- US stocks have fallen sharply this month, coinciding with a spike in US bond yields to fresh multi-year highs.
- Despite recent market moves, financial conditions in the US remain more accommodative than usual, indicating little evidence of financial stress.
- In combination with booming labour market conditions and strong economic growth, recent volatility in financial markets is unlikely to deter the US Federal Reserve from lifting official borrowing rates further .
US financial conditions still remain highly accommodative, even with the recent sharp selloff in stocks and lift in bond yields, meaning there’s little reason for the US Federal Reserve to abandon its plans to gradually tighten policy settings further in the period ahead.
As seen in the chart below from Bank of America Merrill Lynch (BAML), US financial conditions — whether measured by Bloomberg or the Chicago Federal Reserve — both sit at levels that are more accommodative than historic norms.
“Recent gyrations in stocks and bonds have led to a tightening in financial conditions, according to an aggregate measure produced by Bloomberg. However, the index still remains in accommodative territory,” BAML says.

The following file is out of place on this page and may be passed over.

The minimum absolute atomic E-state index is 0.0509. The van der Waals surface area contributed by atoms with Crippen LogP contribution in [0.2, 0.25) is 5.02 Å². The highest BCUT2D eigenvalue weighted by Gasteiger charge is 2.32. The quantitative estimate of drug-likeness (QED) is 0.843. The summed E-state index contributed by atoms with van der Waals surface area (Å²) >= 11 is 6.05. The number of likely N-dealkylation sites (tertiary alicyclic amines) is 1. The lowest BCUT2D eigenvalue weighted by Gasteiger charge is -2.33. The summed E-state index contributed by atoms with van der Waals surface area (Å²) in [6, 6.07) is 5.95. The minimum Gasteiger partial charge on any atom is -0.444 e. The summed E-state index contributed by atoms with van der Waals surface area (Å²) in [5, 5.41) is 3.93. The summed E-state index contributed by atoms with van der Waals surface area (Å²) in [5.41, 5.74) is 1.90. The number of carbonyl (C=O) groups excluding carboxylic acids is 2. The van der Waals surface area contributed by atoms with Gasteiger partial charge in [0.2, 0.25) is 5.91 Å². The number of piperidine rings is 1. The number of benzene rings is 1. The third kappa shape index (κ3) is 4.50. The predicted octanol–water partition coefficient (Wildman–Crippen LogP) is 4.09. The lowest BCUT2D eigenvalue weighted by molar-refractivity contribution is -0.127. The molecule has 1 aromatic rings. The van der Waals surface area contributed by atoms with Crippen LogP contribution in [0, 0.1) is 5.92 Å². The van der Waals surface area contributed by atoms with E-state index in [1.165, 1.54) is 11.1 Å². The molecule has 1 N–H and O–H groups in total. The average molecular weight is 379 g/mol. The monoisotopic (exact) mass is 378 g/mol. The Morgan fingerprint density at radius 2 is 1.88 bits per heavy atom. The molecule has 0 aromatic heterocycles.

“The Chicago Fed national financial conditions index had a more subdued response, continuing to head higher as of last week.
“In fact, the index is now at its easiest levels throughout the current cycle, and is at the best level since February 1994.”
According to the St Louis Fed, financial conditions indexes “summarise different financial indicators and, because they measure financial stress, can serve as a barometer of the health of financial markets”.
While each financial conditions index (FCI) is constructed differently, most use short and long-term bond yields, credit spreads, the value of the US dollar and stock market valuations to evaluate the degree of stress in US financial markets.
Right now, financial conditions in the US are looser than historic norms which, along with booming labour market conditions and strong economic growth, mean the Fed is unlikely to be deterred from raising official borrowing costs.
“The bottom line is that the recent market moves did not make much of a dent in overall conditions,” BAML says. “This gives the Fed little reason for concern.”
Based on the median forecasts offered by individual FOMC members in September, the Fed is forecasting one additional 25 basis point increase in the Fed funds rate this year, three next year, and another one in 2020, a scenario that will leave the Fed funds rate in a range of 3.25% to 3.5%, up from 2% to 2.25% at present.
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